Good and Bad

It’s another absolutely perfect day in Moldova. The sun in shining, it’s about 68 degrees, and, once again, I am so happy and full of energy that it’s absolutely ridiculous. Although I was frustrated with my 8th form kiddos, I taught them YOU ROCK! Today because I was in a good mood, and, well, they deserved it.

But I have some good news and bad news.

Let’s start with the bad news.

I had to give low marks today to my 11th form students. Like I’ve said before (and I feel like I probably say too much!), but I am not particularily fond of the grading system in Moldova. I think if you do the work, you should be rewarded. If not, well, you should somehow be “punished” for it. (Punished is a rather harsh word for what I want to say, but I can’t think of another one at the moment.) Out of 15 students in the 11th form class, only about 5 on average do their homework. Quite frankly, I’m sick and tired of that. Every day we tell them to do their homework and they don’t. So, with it being the beginning of the school year (with plenty of time to make up the bad marks), I gave the students a 1 for the day. However, I told them that if they took and initiative to participate in class that day, I would give them a 5 (10 being the highest, and 5 being the lowest that is usually given from teachers in order for the students to look better). Ironically, the student I least expected to participate participated more than ever, so I gave him a 5. The one most likely to participate? Well, he just sat there. Probably mad because I said I would give him a bad mark. Well, his loss. He got a 2. I’m still the nice teacher- I hope- but I’m also not afraid to get things done.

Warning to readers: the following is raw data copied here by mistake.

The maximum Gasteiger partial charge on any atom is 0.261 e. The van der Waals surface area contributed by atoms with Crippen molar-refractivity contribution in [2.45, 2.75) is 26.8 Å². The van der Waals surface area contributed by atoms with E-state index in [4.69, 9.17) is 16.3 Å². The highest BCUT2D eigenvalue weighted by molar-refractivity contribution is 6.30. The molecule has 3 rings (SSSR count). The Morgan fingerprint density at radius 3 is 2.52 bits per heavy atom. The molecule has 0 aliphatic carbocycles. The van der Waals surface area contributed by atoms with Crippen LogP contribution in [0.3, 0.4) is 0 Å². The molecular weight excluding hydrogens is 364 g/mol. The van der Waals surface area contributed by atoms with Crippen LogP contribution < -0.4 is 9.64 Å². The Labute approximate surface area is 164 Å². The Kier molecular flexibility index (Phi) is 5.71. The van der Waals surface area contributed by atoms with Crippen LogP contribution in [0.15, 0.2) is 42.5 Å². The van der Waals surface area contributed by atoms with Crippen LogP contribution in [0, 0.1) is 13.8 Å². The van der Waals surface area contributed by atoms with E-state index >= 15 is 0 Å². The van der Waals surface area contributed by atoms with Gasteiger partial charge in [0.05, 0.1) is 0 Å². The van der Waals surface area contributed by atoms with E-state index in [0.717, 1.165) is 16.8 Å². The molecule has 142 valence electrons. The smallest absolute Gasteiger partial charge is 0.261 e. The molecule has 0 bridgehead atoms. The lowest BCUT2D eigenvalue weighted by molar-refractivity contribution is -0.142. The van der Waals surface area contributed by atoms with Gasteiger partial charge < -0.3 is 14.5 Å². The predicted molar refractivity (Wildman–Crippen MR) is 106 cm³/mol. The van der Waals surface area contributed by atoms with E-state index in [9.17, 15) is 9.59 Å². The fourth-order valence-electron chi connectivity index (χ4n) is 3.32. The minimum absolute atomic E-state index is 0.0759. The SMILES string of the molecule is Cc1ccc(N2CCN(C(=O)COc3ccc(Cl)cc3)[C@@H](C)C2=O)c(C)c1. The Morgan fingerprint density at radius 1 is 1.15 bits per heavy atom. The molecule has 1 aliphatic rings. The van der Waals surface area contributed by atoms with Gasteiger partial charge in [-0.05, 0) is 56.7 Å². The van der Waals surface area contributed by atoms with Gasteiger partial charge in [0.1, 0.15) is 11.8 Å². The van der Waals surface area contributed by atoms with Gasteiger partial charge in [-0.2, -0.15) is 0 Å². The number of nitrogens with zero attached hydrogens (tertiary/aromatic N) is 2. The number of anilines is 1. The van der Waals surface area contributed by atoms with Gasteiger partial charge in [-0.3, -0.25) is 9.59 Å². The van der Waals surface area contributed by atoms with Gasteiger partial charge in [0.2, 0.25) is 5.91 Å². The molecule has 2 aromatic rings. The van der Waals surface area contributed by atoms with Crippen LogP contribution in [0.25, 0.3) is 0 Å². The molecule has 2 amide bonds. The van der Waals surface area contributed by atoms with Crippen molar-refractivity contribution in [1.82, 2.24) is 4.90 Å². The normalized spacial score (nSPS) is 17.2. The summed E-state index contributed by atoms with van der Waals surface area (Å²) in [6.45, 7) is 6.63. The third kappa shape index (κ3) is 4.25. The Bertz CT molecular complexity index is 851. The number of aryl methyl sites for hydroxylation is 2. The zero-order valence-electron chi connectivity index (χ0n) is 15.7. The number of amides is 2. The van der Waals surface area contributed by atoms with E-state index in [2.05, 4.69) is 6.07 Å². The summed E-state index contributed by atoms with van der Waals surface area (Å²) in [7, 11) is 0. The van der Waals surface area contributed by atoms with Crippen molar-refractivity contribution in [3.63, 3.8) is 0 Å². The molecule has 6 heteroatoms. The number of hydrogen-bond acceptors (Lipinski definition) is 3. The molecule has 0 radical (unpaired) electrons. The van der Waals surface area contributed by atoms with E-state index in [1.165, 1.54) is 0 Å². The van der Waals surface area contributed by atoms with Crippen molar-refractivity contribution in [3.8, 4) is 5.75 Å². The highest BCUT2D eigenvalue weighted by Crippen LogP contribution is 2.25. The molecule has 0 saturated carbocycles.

Now the good news (x2)!

I had about 25 “little kids” show up for English Club. They were so excited! ANNNND they participated! They got kind of rowdy toward the end (I see why some teachers don’t have patience for working with the little kids), but that was partly my fault…

Because…

Today is Maria’s birthday. I called her this morning and sang, “happy birthday” for a kind of distraction because I had something else up my sleeve. I made her a card and then had as many students at the school as possible sign it. While she is no longer a teacher, everyone knows who she is, and many students still go to her for English tutoring. So, I told the students to meet me at the school after English club and to bring flowers- and we were going to go to her house and sing, “happy birthday”. So, we did just that (the older students were arriving with their flowers which is why the little kiddos got rowdy). We walked there together- all 40 or so of us- and I ran inside to get her. She was hesitant to come out (she had a guest- but don’t worry, she knew I was coming, just not with students). She finally came out and as soon as she came out of the gate, the students started singing and giving her the flowers. It was absolutely wonderful! Then, after the students left, she started crying. Tears of happiness, of course. She said she’s been a teacher for many, many years and produced 58 English teachers in her (now) 68 years of life, and she’s never had a birthday so wonderful as this.

Wonderful people should be rewarded more often. Maria has touched more lives than any other person I know and this just shows she isn’t thanked enough. So, don’t forget to tell those who you appreciate “thank you”. And also don’t forget to tell those you love, “I love you”. Really- those words can never be said enough.

(PS- I appreciate and love you for reading my blog)

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